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close this bookCountry Report Nigeria - ICRC Worldwide Consultation on the Rules of War (International Committee of the Red Cross , 1999, 56 p.)
close this folderGeneva Conventions and limits in war
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View the documentPunishment


Support among those surveyed for punishing those who commit crimes during war is not clear. Forty-four per cent believe that there are rules so important that people who break them during war should be punished, while 24 per cent disagree and 31 per cent don't know or have no opinion. (See Figure 13.)

A majority of south-easterners (52 per cent) think such rules exist, compared with 39 per cent of those living in the rest of the country. Sixty-one per cent of combatants believe there are such rules (as opposed to 45 per cent of non-combatants), as do 56 per cent of those who lived in the area of conflict (as opposed to 38 per cent who lived somewhere else).

Nigerians also express a desire for closure once the war is over. Of those who think that there are punishable acts, 62 per cent believe that wrongdoers should be put on trial, while much smaller numbers believe that they should be given amnesty (16 per cent) or be forgiven outright (12 per cent). Yet while those who lived where the war took place are more likely to think there are laws preventing wartime abuses, those far away from the fighting tend to be even more judgmental of those whom they believe to have broken the law. Sixty-eight per cent of those living outside of the south-east (compared with 56 per cent of south-easterners) believe that wrongdoers should stand trial, as do 64 per cent of those who say the war took place elsewhere. Fifty-six per cent of those in the area of conflict opt for trials. Perhaps not surprisingly, of those who would vote for an amnesty, the highest percentage is among those who think it acceptable to attack both civilians and combatants equally (34 per cent), perhaps reflecting the attitude within this group that once war begins, to them at least, rules and laws have little meaning.

Nigerians solidly favour international involvement when it comes to the punishment of crimes and atrocities in wartime. Of the 44 per cent who think there are punishable offences, 63 per cent believe that the laws prohibiting them are based on international law, rather than Nigerian law (18 per cent). Further, a majority (52 per cent) believe that an international criminal court should be in charge of meting out punishment, compared with an aggregate of 41 per cent who believe it should be left to the Nigerian government (13 per cent), courts (9 per cent) or the military (19 per cent).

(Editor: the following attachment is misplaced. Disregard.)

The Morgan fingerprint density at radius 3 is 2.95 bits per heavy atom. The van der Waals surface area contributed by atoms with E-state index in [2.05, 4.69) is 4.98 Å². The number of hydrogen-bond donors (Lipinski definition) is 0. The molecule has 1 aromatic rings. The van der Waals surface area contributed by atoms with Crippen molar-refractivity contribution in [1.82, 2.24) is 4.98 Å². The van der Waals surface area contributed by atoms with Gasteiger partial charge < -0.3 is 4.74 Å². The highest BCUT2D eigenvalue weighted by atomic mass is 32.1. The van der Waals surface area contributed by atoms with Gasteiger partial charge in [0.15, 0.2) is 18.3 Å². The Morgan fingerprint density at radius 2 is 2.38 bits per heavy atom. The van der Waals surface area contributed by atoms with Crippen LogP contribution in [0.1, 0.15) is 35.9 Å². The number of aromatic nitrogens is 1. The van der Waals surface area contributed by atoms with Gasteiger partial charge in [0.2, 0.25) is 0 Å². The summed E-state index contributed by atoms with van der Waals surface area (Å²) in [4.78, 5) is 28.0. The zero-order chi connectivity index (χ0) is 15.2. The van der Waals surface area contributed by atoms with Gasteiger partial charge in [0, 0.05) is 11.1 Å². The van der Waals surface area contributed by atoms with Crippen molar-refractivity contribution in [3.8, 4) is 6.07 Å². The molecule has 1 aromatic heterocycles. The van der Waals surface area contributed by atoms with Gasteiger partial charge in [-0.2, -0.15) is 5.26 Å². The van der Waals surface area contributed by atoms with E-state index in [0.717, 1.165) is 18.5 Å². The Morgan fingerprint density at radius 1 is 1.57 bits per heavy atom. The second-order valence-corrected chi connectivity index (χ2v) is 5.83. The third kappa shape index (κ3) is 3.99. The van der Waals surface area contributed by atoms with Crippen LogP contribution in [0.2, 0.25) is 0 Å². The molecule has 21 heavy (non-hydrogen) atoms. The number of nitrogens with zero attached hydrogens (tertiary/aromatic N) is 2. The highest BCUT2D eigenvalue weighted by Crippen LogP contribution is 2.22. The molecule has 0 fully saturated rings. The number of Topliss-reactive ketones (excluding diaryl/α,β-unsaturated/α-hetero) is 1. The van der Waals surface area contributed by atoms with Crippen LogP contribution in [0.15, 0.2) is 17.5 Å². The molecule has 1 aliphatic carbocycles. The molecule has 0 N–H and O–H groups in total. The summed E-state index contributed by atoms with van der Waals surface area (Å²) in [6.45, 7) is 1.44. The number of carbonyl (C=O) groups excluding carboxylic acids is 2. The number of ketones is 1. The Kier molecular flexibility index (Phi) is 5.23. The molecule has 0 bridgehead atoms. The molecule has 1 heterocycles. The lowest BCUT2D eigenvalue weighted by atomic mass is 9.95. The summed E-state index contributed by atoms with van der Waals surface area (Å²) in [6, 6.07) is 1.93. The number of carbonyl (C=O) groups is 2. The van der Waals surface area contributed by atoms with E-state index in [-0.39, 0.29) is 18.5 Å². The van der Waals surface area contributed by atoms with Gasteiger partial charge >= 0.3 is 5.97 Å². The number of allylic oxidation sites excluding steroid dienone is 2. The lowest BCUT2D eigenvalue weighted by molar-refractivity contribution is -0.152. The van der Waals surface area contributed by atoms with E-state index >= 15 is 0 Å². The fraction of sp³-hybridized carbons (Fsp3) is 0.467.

South-easterners in particular are strongly internationalist in their views. Sixty-six per cent support punishment by an international court, compared with 38 per cent of respondents in the rest of Nigeria. Similarly, Nigerians who lived through the war (those over 40) are more likely to look to an international criminal court (62 per cent - the next highest percentage is the 13 per cent who look to the military), as opposed to the 47 per cent of those between 18 and 39 years of age who would do so.

FIGURE 13 War crimes (per cent of total population responding)

FIGURE 13 War crimes (per cent of those responding "yes")

The survey appears to uncover a certain amount of uneasiness among those who lived in the area of conflict when it comes to trusting in the apparatus of the Nigerian State. Older respondents are equally lukewarm about turning to the Nigerian government - in any of its forms. While about half of Nigerians under 40 would turn to the government, courts or military (46 per cent), only one-third of those over 40 would do so.

In contrast, 62 per cent of those 40 and over would look to an international court - as opposed to 47 per cent of those younger than 40. Similarly, those 40 and over are more likely to think that punishable laws are based on international law than are younger Nigerians (69 per cent versus 59 per cent). This suggests that people who were traumatized by the Biafran war, no matter where their location, are less inclined to look to their government for order and stability, but would rather look for help from the outside. This could be an echo of the vast amount of aid and assistance poured into Nigeria during and after the conflict, leaving older Nigerians with an extra reserve of faith in the efficacy of the international community. Lastly, it may also reflect simply a more internationalist world view on the part of older Nigerians - citizens who have lived through war, a massive relief effort, military coups and the rise of their country as a West African regional power.13

13For more on Nigeria's involvement in the Economic Community of West African States (ECOWAS), see p. 26.